This installment’s question comes from Gameological contributor Patrick Lee: What game do you love despite knowing it’s terrible?
This is a serious question that I have investigated with academic rigor. I have scoured the world to find its truest answer, and my thinking always evolves, but for now? My heart belongs to Stepping Selection, a Japan-only PlayStation 2 rhythm game that is awful by any metric. It simulates dancing using colored foot icons, and the way it maps those to the PS2’s buttons makes so little sense that every time I play it, I am surprised all over again. The songs are not covers of pop standards so much as they are parodies of them, but it’s those music videos—those atrocious, indescribably beautiful music videos. Incompetent and pure, each one collapses around you, crushing you in a mangled wreckage of joy. Watch them and tell me you can’t love this thing with all of your heart. I really hope there is a worse game out there that is deserving of this much love, but I have yet to find it.
Back during the Digimon versus Pokémon schoolyard wars of the late ’90s, I was firmly on team Digimon. That was a defensible position if you were arguing about the cartoons, but only a fool like me would argue that a certifiable turd like Digimon World was superior to any Pokémon. An adventure game with a tedium-to-adventure ratio of 10:1, Digimon World was more about ensuring your digital pal was well-fed, getting enough exercise, and could make it to the toilet on time than it was about exploring frontiers or battling ferocious monsters. But I adored it. I loved the day-in-the-life, domestic approach it took to the virtual pet genre, and how it emphasized slowly building a real relationship with your Digimon. These days my tastes are a bit more refined, but if I’m being honest, I still love this game.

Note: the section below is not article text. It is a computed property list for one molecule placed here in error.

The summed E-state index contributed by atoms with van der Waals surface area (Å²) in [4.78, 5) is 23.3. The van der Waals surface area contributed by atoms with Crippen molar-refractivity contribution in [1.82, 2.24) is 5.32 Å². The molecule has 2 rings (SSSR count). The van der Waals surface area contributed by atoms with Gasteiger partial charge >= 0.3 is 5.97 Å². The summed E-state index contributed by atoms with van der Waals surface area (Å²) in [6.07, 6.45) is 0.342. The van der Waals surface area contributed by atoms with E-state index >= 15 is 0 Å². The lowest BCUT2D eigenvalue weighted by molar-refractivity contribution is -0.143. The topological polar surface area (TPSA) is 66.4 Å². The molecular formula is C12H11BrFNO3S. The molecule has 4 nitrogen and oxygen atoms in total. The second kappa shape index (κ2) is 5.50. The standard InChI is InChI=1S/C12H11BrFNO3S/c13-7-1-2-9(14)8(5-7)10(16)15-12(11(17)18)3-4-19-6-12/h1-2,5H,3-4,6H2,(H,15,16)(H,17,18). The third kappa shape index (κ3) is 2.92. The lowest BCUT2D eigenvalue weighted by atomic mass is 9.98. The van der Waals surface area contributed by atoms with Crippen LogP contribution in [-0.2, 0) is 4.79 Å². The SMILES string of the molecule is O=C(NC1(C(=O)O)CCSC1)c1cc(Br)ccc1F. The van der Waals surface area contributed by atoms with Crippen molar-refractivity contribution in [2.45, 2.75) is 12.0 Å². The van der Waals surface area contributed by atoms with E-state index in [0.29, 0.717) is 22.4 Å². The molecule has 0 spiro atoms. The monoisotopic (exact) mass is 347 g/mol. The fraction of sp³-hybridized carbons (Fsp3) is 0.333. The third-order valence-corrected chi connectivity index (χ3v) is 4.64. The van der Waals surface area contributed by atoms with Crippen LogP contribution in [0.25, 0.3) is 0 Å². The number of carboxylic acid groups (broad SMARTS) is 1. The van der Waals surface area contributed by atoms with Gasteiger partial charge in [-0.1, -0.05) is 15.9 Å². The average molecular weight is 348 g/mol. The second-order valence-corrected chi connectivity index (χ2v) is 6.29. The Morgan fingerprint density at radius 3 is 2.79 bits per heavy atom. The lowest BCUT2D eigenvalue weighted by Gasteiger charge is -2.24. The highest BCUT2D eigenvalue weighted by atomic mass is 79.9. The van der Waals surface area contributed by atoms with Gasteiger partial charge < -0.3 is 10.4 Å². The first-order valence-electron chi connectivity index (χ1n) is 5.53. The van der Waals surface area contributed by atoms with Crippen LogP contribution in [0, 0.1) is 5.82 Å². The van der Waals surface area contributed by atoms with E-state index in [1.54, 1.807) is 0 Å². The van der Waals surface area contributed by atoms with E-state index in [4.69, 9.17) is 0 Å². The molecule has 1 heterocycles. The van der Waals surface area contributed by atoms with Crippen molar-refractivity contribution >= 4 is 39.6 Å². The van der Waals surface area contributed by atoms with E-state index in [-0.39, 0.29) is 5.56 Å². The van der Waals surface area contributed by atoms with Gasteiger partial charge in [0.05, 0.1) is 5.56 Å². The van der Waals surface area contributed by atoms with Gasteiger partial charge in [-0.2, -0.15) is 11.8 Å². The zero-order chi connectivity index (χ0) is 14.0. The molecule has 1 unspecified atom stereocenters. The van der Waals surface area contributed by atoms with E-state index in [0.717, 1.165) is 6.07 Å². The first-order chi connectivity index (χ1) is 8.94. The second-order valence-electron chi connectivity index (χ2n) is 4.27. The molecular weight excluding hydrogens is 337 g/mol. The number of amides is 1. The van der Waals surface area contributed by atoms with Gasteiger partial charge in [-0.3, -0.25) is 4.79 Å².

Dark Sector was one of the very first HD console games to start getting previewed at the beginning of the ’00s. We had Resident Evil 4, but we didn’t yet have Gears Of War, so the possibilities of graphically intensive Paul Verhoeven-style video game violence were still very much in flux. “So you’re saying this Dark Sector game will be like when Leon Kennedy fought zombies, but it’ll look incredible and it’ll have a glaive?” By the time Dark Sector actually came out in 2008, after years of delays, it looked and played like hot garbage compared to schlocky peers like Gears and Uncharted. Yet there’s a ramshackle charm about it that I still adore. The barely coherent story, the soporific voice acting of Smallville’s Michael Rosenbaum, and its workman-like action still charm me. Dark Sector is the kind of thing Gilbert Gottfried would have bitched and moaned about in an alternate reality where USA’s Up All Night was about video games instead of the glaive-infested movies like Krull that inspired it.
I’m a sucker for ambition; give me a weird mess with one good idea over a hundred slick Ubisoft parkour checklists. But that same attitude means that I slog through a lot of crap, and nowhere is that slog more brutal—or the sweet ideas it hides so beautifully batshit—as in Odama, the world’s only voice-activated real-time strategy pinball game. Hailing from the team that brought you not just Seaman but also Seaman 2 and bundled with the mandatory Gamecube microphone—so you can order your troops around, obviously, as they guide the precious Ninten Bell toward the enemy’s gate at the top of the screen—Odama is both super serious and sublimely ridiculous, with your soldiers waging war against their stick-figure counterparts while you smash obstacles and barricades with the titular ball of death. Sadly, Odama is one of those games that’s more fun to talk about than play; the need to keep track of your ball, your cursor, and your troops (plus the various necessary voice commands) quickly grows overwhelming. But I still love it, if only because it’s so damn hard to believe such a weirdly ambitious hybrid ever got made.